Document Bank of Virginia

Search using this query type:



Search only these record types:

Item
File
Collection

Advanced Search (Items only)

Browse Items (15 total)

  • Tags: American Indian History

Relations between white English colonist and Natives were violent for much of the early seventeenth century. A few months prior to the passing of this act, the Third Anglo-Powhatan War started, resulting in many deaths and injuries. This act looks to…

This map is attributed to Captain John Smith (1580-1631) and is one of the earliest representations of Virginia. It was one of the first maps to be published in Europe that accurately depicted the Chesapeake Bay and the Atlantic coastline. It also…

This engraving, attributed to Harry C. Mann, depicts the burning of Jamestown during Bacon’s Rebellion in 1676.Bacon’s Rebellion was named after its leader, Nathaniel Bacon, who was an outspoken opponent of Governor Sir William Berkeley. While…

The annual payment of tribute by Virginia's Indians attests to their continuing presence. In 1646 Necotowance, “the King of the Indians” as the English styled him, signed a treaty to end the third major Anglo-Indian War. Annual payment of tribute…

In 1907, Virginia honored the 300th anniversary of the English settlement at Jamestown with an exposition. Modeled after many national fairs of the era, the Jamestown Ter-centennial Exhibition contained exhibits, representative buildings of the…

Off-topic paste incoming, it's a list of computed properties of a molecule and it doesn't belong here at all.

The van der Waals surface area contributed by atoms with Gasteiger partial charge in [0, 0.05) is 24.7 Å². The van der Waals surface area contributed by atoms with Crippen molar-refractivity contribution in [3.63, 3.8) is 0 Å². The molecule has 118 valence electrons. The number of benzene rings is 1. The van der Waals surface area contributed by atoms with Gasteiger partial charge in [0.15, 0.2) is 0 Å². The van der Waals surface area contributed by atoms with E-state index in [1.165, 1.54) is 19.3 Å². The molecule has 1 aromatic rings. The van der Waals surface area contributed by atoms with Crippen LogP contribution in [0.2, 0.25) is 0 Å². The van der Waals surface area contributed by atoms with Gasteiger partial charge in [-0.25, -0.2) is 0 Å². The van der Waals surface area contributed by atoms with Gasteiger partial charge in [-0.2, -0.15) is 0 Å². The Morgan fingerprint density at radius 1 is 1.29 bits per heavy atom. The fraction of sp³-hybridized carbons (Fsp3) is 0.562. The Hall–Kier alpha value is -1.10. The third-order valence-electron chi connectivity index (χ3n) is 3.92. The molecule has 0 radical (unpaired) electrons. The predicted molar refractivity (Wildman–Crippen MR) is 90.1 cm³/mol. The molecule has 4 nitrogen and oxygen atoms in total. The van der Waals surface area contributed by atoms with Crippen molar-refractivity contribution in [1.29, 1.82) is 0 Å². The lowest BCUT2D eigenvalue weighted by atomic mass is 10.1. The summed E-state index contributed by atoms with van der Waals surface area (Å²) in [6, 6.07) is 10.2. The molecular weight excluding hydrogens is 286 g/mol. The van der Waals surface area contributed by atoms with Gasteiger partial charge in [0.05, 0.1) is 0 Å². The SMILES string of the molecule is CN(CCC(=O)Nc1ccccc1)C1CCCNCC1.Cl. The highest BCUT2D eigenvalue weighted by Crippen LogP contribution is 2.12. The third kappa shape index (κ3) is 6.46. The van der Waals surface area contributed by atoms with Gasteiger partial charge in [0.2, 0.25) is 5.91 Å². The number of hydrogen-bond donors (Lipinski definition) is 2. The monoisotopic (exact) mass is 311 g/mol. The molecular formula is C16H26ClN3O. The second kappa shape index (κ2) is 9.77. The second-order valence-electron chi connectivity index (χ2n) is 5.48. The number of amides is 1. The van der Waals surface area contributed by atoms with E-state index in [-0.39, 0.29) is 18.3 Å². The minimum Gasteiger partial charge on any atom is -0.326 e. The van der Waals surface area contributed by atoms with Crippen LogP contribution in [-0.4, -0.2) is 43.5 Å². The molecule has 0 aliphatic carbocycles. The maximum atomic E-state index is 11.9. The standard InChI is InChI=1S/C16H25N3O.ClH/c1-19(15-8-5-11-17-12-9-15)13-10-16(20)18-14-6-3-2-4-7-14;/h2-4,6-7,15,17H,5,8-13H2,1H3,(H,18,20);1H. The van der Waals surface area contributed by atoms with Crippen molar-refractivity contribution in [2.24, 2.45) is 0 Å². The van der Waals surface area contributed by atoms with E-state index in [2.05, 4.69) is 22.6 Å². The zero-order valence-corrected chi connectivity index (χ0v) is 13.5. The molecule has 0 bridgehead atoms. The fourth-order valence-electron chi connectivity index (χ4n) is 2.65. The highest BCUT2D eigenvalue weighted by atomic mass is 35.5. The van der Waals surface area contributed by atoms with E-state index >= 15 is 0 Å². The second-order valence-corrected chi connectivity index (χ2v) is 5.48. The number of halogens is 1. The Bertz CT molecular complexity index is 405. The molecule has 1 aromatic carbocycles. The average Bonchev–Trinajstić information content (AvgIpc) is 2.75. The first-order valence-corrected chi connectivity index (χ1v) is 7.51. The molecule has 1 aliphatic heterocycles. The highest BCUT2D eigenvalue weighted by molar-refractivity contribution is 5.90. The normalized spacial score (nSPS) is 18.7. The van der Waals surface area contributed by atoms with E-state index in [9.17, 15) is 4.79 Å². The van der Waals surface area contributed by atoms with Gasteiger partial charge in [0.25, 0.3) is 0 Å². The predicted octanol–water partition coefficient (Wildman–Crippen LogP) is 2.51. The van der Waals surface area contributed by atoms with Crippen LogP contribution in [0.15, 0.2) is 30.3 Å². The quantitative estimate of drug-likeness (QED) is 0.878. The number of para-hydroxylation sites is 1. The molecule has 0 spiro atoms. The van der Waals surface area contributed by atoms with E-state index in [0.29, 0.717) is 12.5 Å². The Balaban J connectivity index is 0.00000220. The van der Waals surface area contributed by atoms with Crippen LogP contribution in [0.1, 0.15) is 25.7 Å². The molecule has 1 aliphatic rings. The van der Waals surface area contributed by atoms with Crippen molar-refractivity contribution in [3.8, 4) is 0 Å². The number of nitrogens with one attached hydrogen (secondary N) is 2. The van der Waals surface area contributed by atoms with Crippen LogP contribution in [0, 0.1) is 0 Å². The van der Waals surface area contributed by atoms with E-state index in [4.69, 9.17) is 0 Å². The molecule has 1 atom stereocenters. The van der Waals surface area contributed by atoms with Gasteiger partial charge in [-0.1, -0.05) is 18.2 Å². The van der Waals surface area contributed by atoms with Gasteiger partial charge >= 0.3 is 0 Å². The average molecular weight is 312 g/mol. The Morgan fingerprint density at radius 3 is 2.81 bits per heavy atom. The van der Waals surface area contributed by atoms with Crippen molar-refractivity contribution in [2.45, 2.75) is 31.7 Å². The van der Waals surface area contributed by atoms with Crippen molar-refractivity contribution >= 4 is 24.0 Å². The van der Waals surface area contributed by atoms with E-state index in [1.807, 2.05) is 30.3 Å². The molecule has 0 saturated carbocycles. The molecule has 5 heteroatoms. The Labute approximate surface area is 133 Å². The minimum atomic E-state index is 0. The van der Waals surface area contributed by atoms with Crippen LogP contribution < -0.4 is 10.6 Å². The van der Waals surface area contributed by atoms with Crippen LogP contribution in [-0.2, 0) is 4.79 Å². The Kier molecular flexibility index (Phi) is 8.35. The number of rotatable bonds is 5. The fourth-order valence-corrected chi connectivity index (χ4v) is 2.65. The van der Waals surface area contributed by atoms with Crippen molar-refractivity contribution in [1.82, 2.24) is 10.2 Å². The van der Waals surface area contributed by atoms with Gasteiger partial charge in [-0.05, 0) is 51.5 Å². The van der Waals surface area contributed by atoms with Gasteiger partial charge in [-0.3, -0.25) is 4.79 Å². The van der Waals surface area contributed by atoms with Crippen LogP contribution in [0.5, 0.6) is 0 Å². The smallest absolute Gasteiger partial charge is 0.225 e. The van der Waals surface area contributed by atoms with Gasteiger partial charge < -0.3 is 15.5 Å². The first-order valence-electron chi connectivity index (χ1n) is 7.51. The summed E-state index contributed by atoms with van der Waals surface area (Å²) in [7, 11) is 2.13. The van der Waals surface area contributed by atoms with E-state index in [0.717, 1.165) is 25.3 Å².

Although best known as the founder of the Boy Scout movement, Baden-Powell was also an artist of considerable skill.  While in South Africa, he modeled in clay as a relief from administrative duties.  The family of Baden-Powell's mother claimed…

This image shows a deer skin mantle that was believed to have been presented by Chief Powhatan to Captain Christopher Newport of the Virginia Company of London during a disastrous coronation ceremony in 1608. The mantle, which is embroidered with…

As English colonists settled Virginia, they came into conflict with Native Americans over the concept of landownership. The Native Americans would not “own” their land, but would live on small portions and use a larger surrounding area for…

Pocahontas (also known as Matoaka, Amonute, and Rebecca) was an Indian and one of the daughters of Indian chief Powhatan. She is known for a historical anecdote where she reportedly saved the life of the English explorer John Smith in 1607, during…

Touted as the largest and most magnificent exposition of all time, the New York World’s Fair opened at Flushing Meadow in April 1939. In the Court of States, one exhibition was strikingly different from the rest: the Virginia Room, “an island of…
Output Formats

atom, dcmes-xml, json, omeka-json, omeka-xml, rss2